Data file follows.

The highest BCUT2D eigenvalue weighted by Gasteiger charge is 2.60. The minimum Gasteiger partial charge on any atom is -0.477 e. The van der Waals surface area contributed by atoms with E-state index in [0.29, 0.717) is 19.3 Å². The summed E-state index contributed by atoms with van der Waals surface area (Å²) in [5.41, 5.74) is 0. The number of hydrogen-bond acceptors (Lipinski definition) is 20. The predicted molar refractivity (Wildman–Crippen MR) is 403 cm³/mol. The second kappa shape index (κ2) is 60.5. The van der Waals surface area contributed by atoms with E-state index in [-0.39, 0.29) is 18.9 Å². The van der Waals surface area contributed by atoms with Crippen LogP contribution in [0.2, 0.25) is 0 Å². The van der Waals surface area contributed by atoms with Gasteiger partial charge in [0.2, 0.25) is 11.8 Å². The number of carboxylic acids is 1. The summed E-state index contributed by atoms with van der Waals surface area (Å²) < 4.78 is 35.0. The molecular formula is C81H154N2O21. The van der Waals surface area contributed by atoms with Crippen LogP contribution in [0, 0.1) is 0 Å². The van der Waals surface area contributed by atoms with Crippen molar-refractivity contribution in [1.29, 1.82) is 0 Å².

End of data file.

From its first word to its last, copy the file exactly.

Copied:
The highest BCUT2D eigenvalue weighted by Gasteiger charge is 2.60. The minimum Gasteiger partial charge on any atom is -0.477 e. The van der Waals surface area contributed by atoms with E-state index in [0.29, 0.717) is 19.3 Å². The summed E-state index contributed by atoms with van der Waals surface area (Å²) in [5.41, 5.74) is 0. The number of hydrogen-bond acceptors (Lipinski definition) is 20. The predicted molar refractivity (Wildman–Crippen MR) is 403 cm³/mol. The second kappa shape index (κ2) is 60.5. The van der Waals surface area contributed by atoms with E-state index in [-0.39, 0.29) is 18.9 Å². The van der Waals surface area contributed by atoms with Crippen LogP contribution in [0.2, 0.25) is 0 Å². The van der Waals surface area contributed by atoms with Gasteiger partial charge in [0.2, 0.25) is 11.8 Å². The number of carboxylic acids is 1. The summed E-state index contributed by atoms with van der Waals surface area (Å²) < 4.78 is 35.0. The molecular formula is C81H154N2O21. The van der Waals surface area contributed by atoms with Crippen LogP contribution in [0, 0.1) is 0 Å². The van der Waals surface area contributed by atoms with Crippen molar-refractivity contribution in [1.29, 1.82) is 0 Å².